It’s a Midlife Crisis for Katy Whittaker

Posted by Alex Messenger on 16/10/2014
Katy Whittaker climbs Mecca. Photo: www.rainereder.com.

Katy Whittaker continues her stellar year, with a tick of the classic Mecca the Midlife Crisis (8b+) at Raven Tor. We catch up with her to talk her training secrets, hot yoga and why she gave up trad climbing.

We think it’s safe to say that Katy Whittaker has had a pretty good year. She’s joined the grit E8 contingent with her ascents of Gaia and Knocking on Heavens Door. She became the fourth British female to climb 8b+, with her ascent of China Crisis at Oliana in Spain. And, now, she’s put to bed her biggest battle to date: finally clipping the chains of the mighty route Mecca the Midlife Crisis (8b+) at Raven Tor.

Dave Mason caught up with her to see how it all went and find out just how she does it.

So, first off, huge congratulations. How did it feel clipping the chains?

Thank you. Driving out to Raven Tor, I really didn’t think I was going to do it but it was my last chance to try the route before going to Canada with work. It felt more like I was just going through the motions, going out to give it one last go. Needless to say, I was very surprised when I got to the chains. I’m still smiling now!

A lot of energy went into this ascent: poor conditions, injury and a race against time before leaving for Canada. Where does it sit in your climbing achievements so far?

It took up a huge amount of my time, energy and thoughts. I got to the point where I knew I could do it, but I then proceeded to fall off the same move again and again. It was definitely the hardest battle I’ve had to fight on a sport route so far.

It must be nice to climb your hardest climb on home soil. How does it compare to China Crisis?

I loved trying China Crisis. It was an incredible line with great climbing, and I enjoyed every minute, every day that I spent on it. Mecca was different. I tried it because it was local and a perfect opportunity to work my weaknesses.

The climbing was fun, but the experience was a lot more stressful! I kept falling off going into the bottom of the groove and, eventually, the lack of progress started to frustrate, bore and wear me down. I had, however, put so much time into it that I didn’t want to give up.

In terms of difficulty and grading they are incomparable: China Crisis is long and pumpy compared to the short and powerful nature of Mecca. The preparation that went into China Crisis was much more thorough. I had looked at the route on a previous trip and then trained over the winter months solely for it. I went to Oliana for three weeks with one goal: to climb China Crisis. The process on Mecca was completely different, with no specific training and little structure. I trained on the route and fitted sessions around work, training and poor conditions!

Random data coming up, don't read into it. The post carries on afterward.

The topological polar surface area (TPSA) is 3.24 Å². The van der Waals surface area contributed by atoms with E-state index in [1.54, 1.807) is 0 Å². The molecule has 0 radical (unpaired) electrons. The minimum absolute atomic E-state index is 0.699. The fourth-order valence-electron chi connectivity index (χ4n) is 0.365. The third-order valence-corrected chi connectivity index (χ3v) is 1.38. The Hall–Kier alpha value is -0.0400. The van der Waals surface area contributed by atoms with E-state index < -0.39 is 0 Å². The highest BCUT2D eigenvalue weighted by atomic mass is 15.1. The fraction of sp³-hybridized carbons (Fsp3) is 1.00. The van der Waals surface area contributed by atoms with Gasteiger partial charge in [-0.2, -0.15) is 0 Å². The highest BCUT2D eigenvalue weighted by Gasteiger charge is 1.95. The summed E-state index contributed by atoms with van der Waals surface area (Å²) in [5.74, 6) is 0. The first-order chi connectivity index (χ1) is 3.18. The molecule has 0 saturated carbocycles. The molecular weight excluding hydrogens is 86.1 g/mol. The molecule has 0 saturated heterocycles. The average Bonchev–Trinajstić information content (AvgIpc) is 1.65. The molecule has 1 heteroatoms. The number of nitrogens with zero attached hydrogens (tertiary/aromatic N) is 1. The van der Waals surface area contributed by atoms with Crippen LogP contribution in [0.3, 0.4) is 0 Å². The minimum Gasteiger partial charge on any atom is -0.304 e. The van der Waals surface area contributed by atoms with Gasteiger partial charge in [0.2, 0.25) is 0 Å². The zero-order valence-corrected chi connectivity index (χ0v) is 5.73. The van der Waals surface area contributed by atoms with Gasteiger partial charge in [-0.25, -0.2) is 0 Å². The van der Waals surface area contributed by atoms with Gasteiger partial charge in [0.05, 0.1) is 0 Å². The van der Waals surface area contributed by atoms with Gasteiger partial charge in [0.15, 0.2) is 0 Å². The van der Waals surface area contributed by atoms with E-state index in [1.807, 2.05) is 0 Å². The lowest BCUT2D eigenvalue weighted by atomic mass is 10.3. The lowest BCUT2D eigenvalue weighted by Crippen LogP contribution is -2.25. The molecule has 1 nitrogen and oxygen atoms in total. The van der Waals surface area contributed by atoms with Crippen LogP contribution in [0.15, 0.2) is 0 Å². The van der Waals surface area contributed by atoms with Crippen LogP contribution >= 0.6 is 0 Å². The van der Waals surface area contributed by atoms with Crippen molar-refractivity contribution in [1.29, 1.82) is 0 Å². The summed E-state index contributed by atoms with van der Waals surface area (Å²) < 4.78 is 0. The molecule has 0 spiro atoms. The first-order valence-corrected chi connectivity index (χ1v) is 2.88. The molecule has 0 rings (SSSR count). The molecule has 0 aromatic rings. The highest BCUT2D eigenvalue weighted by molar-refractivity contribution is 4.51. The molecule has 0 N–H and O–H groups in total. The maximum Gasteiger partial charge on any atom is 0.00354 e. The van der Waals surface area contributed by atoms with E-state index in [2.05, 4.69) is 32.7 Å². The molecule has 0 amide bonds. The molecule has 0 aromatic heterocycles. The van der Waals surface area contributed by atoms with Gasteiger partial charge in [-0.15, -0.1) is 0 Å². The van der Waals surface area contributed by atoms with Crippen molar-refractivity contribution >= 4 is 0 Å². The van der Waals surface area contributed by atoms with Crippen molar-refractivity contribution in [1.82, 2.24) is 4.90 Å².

You seem to have really upped your climbing over the past year. What’s your secret?

Well for starters, I stopped trying to do everything! Juggling competitions, bouldering, sport and trad climbing just isn’t possible, especially whilst working four days a week.

The competitions were the first to go and that gave me more time to climb on rock. This was a start but, if I wanted to really push myself, I realised I needed to specialise even more. It came down to a decision between sport and trad climbing. I love them both and this made for a tough decision.

Trad has taken me to some amazing places and a lot of my most memorable experiences are from days out trad climbing, but I feel like I have to be doing it nearly every day to get my head in the right space to push myself. With sport climbing, I felt I could train and push my limits, whilst being safe and so I chose to pursue this avenue.

I still love going bouldering and trad climbing but now I’m weak and scared!

Yes Katy, I’m sure you are! Is your approach to a hard headpoint similar to redpointing?

I guess for both you need to be confident but this is where the similarities finish. On a hard headpoint I know the climbing is well within my abilities but the consequences if you mess up are always on your mind. When I’m redpointing, I have to make myself believe I can get to the top and then dig really deep and give 100% on every attempt. This ‘trying hard’ is difficult and tiring to do time and time again. This would suggest that my approach is pretty different but both require a lot from your head as well as your body.

What are your plans for the rest of the year and into 2015?

In the short term, I have a few trips to Spain planned, to explore some new areas and to do some onsighting. As it starts to get colder, I’d like to get out on the grit too. Looking forward to next year, I’m hoping to spend more time in Spain and potentially visit South Africa.

What did you get up to after the successful ascent?

I went to see Matt Pigden (chiropractor) to get my back cracked, as I injured it a few months ago. After that, Mina Leslie-Wujastyk had persuaded me to try hot yoga, which totally wiped me out! The night after was celebration time with a massive mixed grill at a Turkish restaurant!

WATCH: Katy talk about how she started climbing on BMC TV:

WATCH: Mina Leslie-Wujastyk climb Mecca on BMC TV:

WATCH: Steve McClure climb Hubble, also at Raven Ror, on BMC TV:

WATCH: Katy climb hard grit in The Gritual part 1, exclusive to BMC TV

WATCH: Katy climb hard grit in The Gritual part 2, exclusive to BMC TV


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